kirigirisu, a cricket cries

How piteous!
Beneath the warrior’s helmet
A cricket cries.

むざんや   な甲の下の   きりぎりす
muzan ya na/ kabuto no shita no/ kirigirisu

grasshopper-1

Saito Sanemori

An everyday object comes alive when Basho hears a cricket chirp underneath a warrior’s helmet. Winter is approaching.

On the 8th of September, 1689, Matsuo Basho, and his companion Sora, visited Komatsu and the Shrine Tada Jinja 多太神社, the birthplace of the Genji-clan, in Ishikawa prefecture. The shrine was famous as it contained contained the 12th century helmet of the Samurai warrior Saito Sanemori 斉藤実盛 who sided with the losing Heike. The old warrior was brought back from retirement, when he died in battle in 1183. To conceal his age, Sanemori dyed his white hair black.

Basho explains:

We visited Tada shirine where Sanemori’s helmet and a piece of his brocade robe are stored. It is said they were given to the Sanemori by Lord Yoshitomo of Minaoto,when Sanemori served with the Genji clan.

It was no ordinary helmet. From the peak to the turned-back ear flanges, it was embellished with chrysanthemum arabesques in gold. The crest was a dragon’s head, and the helmet had proud and graceful fla, gilded “horns.”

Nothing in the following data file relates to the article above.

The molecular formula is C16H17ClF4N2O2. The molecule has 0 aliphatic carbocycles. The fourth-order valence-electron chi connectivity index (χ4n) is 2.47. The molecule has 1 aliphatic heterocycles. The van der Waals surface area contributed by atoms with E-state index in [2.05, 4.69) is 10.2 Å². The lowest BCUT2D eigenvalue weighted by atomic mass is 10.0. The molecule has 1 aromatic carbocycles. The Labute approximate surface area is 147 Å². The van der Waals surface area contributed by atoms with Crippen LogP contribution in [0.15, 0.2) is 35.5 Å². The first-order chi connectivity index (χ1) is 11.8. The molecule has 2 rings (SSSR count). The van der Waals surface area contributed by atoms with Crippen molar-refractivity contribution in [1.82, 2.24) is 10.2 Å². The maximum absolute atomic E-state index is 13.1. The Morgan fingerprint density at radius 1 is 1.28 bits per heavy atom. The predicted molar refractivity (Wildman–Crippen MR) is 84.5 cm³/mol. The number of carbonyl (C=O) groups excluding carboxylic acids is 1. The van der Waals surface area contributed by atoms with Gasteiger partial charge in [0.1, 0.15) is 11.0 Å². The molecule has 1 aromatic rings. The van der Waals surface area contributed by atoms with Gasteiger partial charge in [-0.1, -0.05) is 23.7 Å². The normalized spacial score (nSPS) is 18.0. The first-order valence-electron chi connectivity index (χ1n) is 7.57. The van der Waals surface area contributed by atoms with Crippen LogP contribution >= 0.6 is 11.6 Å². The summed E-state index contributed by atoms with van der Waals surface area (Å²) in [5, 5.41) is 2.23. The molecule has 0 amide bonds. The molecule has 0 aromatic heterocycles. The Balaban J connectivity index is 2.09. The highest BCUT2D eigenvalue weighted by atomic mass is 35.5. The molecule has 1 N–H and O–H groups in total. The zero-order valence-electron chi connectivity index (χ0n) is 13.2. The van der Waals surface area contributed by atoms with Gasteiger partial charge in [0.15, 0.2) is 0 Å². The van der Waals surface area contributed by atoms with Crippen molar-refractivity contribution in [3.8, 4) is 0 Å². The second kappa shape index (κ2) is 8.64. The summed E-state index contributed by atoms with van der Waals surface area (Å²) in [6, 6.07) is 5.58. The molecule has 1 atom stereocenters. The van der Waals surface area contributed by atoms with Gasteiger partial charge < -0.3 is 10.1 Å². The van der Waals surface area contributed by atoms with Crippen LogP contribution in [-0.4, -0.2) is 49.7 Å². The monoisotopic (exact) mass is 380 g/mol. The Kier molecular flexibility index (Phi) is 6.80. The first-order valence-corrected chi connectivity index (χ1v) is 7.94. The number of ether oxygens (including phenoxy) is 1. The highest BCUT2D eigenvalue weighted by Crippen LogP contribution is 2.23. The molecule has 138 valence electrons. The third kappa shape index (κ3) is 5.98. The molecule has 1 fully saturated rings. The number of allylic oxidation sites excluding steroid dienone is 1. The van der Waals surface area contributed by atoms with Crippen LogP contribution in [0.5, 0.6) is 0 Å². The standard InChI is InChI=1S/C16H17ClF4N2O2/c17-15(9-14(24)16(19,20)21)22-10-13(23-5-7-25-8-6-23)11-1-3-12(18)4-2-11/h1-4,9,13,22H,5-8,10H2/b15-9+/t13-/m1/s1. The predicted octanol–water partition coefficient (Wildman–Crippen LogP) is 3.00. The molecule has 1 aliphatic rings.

When Sanemori was killed in battle, Kiso Yoshinaka sent Jiro of Higuchi to offer these relics to the shrine. All this is vividly recorded in the shrine’s chronicles.

The first line of Basho’s haiku comes from a play, Sanemori, by Zeami Motokiyo (1363-1443), in which a traveling priest encounters Sanemori’s ghost, who narrates his own story and death at Shinowara. During the clash, Sanemori’s head is struck off, only to be found later by an enemy general, Higuchi Jiro. The severed head is washed in a pond and the white hair is revealed. Recognizing the familiar white hair, Higuchi Jiro cries out “Muzan ya na!” “How piteous!”. Awe-struck with grief, Higuchi Jiro is brought back to reality by the sound of a cricket.

Notes on translation

むざんや, Muzan ya na, clearly more than a simple interjection, muzan conveys the sense of grief and tragedy.

, Kabuto, a Japanese Samurai helmet

きりぎりす, Kirigirisu, literally a cricket or a grasshopper and nothing more; unspoken, but implied is the human emotion of crying. A cricket seems less significant to me than a grasshopper, though the two terms were indistinguishable to Basho. Moreover, in Japanese culture, the cricket is an autumn symbol, a sign of approaching winter and death, a kind of melancholy, nostalgic feeling.

samurai costume

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